There were a lot of things that worried Bilbo. They were the usual things an about-to-get-married Hobbit would worry about: whether there'd be enough cake for the wedding, whether he'd get along with his yet unmet sister-in-law, whether he'd make a good royal consort... Alright, Bilbo had a few more worries than the average Hobbit groom.
And at the moment, the chief of these worries was the Hobbit delegation that was about to arrive.
Well, 'delegation' is perhaps too soft a word. It seemed as though half the Shire had decided to see for themselves what this 'Lonely Mountain' was all about, as well as why their own Mr. Baggins was supposed to be marrying a Dwarven king. Luckily, this was the more adventurous half (though that's perhaps not saying much); Bilbo was reasonably certain that the Tooks, the Brandybucks, and the rest of those brave enough to come would get along swell with their 'in-laws'.
No, what Bilbo was worried about specifically wasn't the adult Hobbits. It was the children.
It wasn't that he didn't trust Thorin and the rest; he did. With his life even! He just... didn't exactly trust them with the lives of tiny, oh-so-easily breakable Hobbit children.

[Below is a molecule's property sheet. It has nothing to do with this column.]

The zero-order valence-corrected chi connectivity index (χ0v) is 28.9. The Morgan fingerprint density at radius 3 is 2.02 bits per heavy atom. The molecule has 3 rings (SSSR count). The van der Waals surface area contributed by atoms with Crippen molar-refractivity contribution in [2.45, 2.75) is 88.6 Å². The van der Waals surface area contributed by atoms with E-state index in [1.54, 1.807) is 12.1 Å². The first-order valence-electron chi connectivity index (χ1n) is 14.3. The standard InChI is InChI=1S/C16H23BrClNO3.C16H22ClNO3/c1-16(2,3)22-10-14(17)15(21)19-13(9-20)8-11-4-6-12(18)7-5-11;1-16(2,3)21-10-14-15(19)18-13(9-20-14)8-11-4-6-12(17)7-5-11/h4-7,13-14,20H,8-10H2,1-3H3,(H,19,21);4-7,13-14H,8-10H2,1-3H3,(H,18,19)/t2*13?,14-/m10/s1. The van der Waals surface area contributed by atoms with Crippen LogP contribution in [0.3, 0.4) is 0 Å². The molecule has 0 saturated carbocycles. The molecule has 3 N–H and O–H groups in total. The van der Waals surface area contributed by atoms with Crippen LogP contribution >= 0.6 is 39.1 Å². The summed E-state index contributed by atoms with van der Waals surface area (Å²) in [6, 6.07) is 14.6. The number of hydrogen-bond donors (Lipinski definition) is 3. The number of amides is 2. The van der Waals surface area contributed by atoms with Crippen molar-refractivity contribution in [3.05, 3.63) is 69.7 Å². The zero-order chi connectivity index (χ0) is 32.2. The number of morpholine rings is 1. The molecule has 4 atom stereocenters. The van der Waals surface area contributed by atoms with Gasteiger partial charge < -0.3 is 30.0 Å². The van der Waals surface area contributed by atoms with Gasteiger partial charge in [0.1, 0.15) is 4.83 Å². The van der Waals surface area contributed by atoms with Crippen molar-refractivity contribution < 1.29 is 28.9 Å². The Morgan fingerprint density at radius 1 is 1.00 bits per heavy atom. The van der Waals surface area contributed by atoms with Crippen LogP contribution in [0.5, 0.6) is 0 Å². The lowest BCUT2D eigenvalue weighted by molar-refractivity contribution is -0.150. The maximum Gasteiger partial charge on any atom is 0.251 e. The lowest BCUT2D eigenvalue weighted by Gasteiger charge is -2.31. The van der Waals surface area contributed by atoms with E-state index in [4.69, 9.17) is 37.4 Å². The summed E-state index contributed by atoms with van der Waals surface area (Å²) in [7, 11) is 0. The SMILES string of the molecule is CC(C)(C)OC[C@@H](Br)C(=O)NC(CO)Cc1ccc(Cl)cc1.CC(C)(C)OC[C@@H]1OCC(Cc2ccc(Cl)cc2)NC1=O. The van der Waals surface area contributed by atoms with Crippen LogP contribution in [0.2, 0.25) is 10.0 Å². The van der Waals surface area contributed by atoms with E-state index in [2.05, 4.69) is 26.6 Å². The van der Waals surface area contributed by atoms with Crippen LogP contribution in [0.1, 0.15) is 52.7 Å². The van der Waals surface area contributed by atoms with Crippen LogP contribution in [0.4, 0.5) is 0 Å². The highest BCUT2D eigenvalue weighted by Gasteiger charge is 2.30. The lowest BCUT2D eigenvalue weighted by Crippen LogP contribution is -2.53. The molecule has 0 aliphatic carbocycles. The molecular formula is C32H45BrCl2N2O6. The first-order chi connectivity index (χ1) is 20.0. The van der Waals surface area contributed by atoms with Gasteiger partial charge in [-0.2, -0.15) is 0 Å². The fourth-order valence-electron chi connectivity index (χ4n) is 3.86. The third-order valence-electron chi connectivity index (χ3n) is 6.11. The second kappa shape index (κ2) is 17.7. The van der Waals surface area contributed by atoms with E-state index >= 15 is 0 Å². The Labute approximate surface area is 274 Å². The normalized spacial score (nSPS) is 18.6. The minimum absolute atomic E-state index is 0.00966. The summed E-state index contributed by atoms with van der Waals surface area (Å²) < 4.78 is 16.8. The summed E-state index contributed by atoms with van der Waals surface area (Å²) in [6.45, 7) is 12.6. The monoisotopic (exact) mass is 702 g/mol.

So far, the youngest Dwarf Bilbo had seen was Gloin's son, Gimli; the lad was supposedly the Hobbit's equivalent of a tween and he looked as tough as... a very tough thing. Bilbo had almost fainted when, upon seeing the arrival of their young friend, Fili had given a loud war-whoop and thrown a rock at Gimli's head. Alright, so Gimli had been wearing a helmet, and it hadn't been a very large stone, and apparently it was all some sort of inside joke. But still.
Bilbo had wasted no time in telling the Dwarves that throwing rocks at young Hobbits' heads would be unacceptable behaviour, and in general, just to Tread With Care. (Literally. He had had a nightmare yesterday about Bifur not looking where he was going and thus accidentally sending a baby Hobbit flying all the way accross the room with a kick.) And no matter how much Bilbo explained and warned and no matter how fervently the Dwarves promised him they'd be as gentle as with their own children (More gentle, please! said Bilbo after witnessing the Rock Throwing Incident), he knew wouldn't be able to sleep peacefully until the Shire-folk were either settled in, or had run back to the Shire.